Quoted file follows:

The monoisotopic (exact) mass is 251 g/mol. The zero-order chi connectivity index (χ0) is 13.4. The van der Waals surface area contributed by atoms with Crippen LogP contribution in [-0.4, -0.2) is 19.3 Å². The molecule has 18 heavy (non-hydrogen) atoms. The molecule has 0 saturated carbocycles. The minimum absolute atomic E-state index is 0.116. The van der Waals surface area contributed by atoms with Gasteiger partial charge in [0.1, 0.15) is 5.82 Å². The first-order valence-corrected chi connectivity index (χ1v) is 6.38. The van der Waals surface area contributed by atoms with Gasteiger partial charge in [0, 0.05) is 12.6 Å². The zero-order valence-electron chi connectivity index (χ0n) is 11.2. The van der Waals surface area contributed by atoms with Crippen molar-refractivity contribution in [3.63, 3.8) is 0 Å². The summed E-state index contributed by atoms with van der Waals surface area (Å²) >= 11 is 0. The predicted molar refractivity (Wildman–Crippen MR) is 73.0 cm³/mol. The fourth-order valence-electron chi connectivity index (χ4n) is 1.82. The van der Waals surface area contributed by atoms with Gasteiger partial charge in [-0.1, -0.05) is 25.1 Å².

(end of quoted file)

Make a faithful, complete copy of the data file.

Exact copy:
The monoisotopic (exact) mass is 251 g/mol. The zero-order chi connectivity index (χ0) is 13.4. The van der Waals surface area contributed by atoms with Crippen LogP contribution in [-0.4, -0.2) is 19.3 Å². The molecule has 18 heavy (non-hydrogen) atoms. The molecule has 0 saturated carbocycles. The minimum absolute atomic E-state index is 0.116. The van der Waals surface area contributed by atoms with Gasteiger partial charge in [0.1, 0.15) is 5.82 Å². The first-order valence-corrected chi connectivity index (χ1v) is 6.38. The van der Waals surface area contributed by atoms with Gasteiger partial charge in [0, 0.05) is 12.6 Å². The zero-order valence-electron chi connectivity index (χ0n) is 11.2. The van der Waals surface area contributed by atoms with Crippen molar-refractivity contribution in [3.63, 3.8) is 0 Å². The summed E-state index contributed by atoms with van der Waals surface area (Å²) >= 11 is 0. The predicted molar refractivity (Wildman–Crippen MR) is 73.0 cm³/mol. The fourth-order valence-electron chi connectivity index (χ4n) is 1.82. The van der Waals surface area contributed by atoms with Gasteiger partial charge in [-0.1, -0.05) is 25.1 Å².